The California State Teachers’ Retirement System will oppose re-election of News Corp. (NWSA)’s entire board, including Chairman and Chief Executive Officer Rupert Murdoch, citing a lack of independent members.
The second-largest pension fund in the U.S. holds 35,200 News Corp. Class B voting shares, out of the 798.5 million total outstanding, Ricardo Duran, spokesman for Calstrs, said in an interview. The pension fund owns 6.1 million Class A nonvoting shares, he said.
Calstrs wants two-thirds of News Corp.’s board to consist of independent directors and an independent chairman, Duran said. The pension fund also seeks more investor say on executive compensation at the media company, he said. The Murdoch family holds about a 40 percent voting stake.
“The dual class voting structure gives undue influence to the Murdoch family and entrenches them,” Duran said. “We believe ultimately the board’s responsibility is to serve the shareholders.”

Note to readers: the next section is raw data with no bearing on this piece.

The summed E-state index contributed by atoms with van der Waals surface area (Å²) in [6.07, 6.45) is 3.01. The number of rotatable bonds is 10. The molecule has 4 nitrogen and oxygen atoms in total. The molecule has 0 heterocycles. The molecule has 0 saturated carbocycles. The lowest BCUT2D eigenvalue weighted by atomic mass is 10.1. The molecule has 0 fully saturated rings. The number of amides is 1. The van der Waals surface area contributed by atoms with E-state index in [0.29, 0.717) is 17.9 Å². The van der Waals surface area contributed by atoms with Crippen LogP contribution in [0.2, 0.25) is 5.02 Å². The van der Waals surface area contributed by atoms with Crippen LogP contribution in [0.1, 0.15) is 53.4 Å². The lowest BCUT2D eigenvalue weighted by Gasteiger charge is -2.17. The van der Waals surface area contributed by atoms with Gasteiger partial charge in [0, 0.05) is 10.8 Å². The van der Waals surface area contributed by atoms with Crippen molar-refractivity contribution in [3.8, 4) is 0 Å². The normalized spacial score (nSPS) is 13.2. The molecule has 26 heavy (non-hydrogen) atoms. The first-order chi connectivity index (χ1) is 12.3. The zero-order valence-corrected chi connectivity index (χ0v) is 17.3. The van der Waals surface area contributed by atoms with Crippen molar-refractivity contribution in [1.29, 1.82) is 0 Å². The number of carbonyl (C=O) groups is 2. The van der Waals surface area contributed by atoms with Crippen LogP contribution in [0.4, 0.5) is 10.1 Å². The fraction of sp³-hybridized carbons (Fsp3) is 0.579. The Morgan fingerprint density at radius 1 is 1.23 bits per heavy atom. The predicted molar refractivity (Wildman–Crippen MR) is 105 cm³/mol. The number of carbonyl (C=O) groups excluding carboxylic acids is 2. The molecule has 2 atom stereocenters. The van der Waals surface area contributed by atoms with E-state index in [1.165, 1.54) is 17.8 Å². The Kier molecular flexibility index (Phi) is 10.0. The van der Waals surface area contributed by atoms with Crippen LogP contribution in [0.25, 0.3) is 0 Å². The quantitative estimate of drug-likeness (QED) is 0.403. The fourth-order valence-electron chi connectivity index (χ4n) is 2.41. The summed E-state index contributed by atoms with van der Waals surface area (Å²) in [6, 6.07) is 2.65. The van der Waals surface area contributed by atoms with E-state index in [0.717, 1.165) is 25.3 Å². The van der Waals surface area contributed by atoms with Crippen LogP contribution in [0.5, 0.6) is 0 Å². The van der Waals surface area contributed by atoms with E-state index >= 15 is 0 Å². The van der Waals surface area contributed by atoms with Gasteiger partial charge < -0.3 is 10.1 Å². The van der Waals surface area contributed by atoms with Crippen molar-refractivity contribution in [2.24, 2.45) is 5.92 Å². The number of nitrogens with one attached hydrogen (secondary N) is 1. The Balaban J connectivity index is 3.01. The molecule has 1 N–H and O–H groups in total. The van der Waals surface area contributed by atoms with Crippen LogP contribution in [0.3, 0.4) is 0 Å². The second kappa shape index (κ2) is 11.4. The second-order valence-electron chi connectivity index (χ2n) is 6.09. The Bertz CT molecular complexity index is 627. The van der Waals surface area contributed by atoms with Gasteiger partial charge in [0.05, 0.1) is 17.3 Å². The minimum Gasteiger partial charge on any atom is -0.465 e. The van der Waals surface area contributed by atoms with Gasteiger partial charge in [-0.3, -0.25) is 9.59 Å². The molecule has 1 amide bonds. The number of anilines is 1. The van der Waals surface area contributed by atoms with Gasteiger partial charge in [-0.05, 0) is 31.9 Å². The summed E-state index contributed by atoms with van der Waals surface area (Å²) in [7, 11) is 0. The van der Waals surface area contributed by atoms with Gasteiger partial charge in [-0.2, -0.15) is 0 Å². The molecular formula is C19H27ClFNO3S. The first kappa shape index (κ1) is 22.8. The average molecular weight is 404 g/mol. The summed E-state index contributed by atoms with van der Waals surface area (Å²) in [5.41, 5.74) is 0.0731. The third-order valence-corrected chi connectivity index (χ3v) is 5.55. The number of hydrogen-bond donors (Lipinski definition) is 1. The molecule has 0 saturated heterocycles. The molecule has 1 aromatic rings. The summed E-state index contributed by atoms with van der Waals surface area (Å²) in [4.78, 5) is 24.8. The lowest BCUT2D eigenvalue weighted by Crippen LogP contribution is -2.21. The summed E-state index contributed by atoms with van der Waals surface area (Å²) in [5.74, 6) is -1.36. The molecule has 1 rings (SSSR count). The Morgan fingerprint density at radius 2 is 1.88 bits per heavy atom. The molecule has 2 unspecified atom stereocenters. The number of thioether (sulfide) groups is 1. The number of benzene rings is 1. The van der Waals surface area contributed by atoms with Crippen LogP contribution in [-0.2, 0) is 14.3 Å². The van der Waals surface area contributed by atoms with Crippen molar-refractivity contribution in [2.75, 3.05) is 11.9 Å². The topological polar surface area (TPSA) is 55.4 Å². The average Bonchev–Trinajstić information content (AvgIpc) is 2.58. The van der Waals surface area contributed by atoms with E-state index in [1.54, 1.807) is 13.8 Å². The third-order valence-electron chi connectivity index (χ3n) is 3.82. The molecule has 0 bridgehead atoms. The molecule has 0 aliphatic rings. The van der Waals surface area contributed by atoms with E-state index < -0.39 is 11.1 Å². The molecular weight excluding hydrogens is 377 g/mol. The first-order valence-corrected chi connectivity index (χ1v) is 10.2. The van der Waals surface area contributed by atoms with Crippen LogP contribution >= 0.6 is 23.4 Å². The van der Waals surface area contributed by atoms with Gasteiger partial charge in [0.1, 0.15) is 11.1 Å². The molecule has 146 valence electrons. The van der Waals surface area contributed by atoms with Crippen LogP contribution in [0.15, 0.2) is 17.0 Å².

News Corp., owner of the Fox Broadcast network, Wall Street Journal and Twentieth Century Fox film studio, fell 1.8 percent to $16.88 in New York. The Class A shares have climbed 16 percent this year as the company repurchased its stock.
Institutional Shareholder Services, a proxy adviser, recommended investors oppose 13 of 15 nominees, citing financial consequences from a mobile-phone hacking scandal involving former employees of its now-defunct News of the World tabloid in the U.K.
The California Public Employees’ Retirement System, the largest pension fund in the U.S., said last week it would withhold its 1.45 million votes for Murdoch and his sons James and Lachlan, as well as directors Arthur Siskind and Andrew Knight. Calpers said it’s also seeking an independent chairman and more input on executive compensation.
“We believe there’s a disconnect between pay and performance at News Corp.,” Duran said. “Shareholders need more say.”
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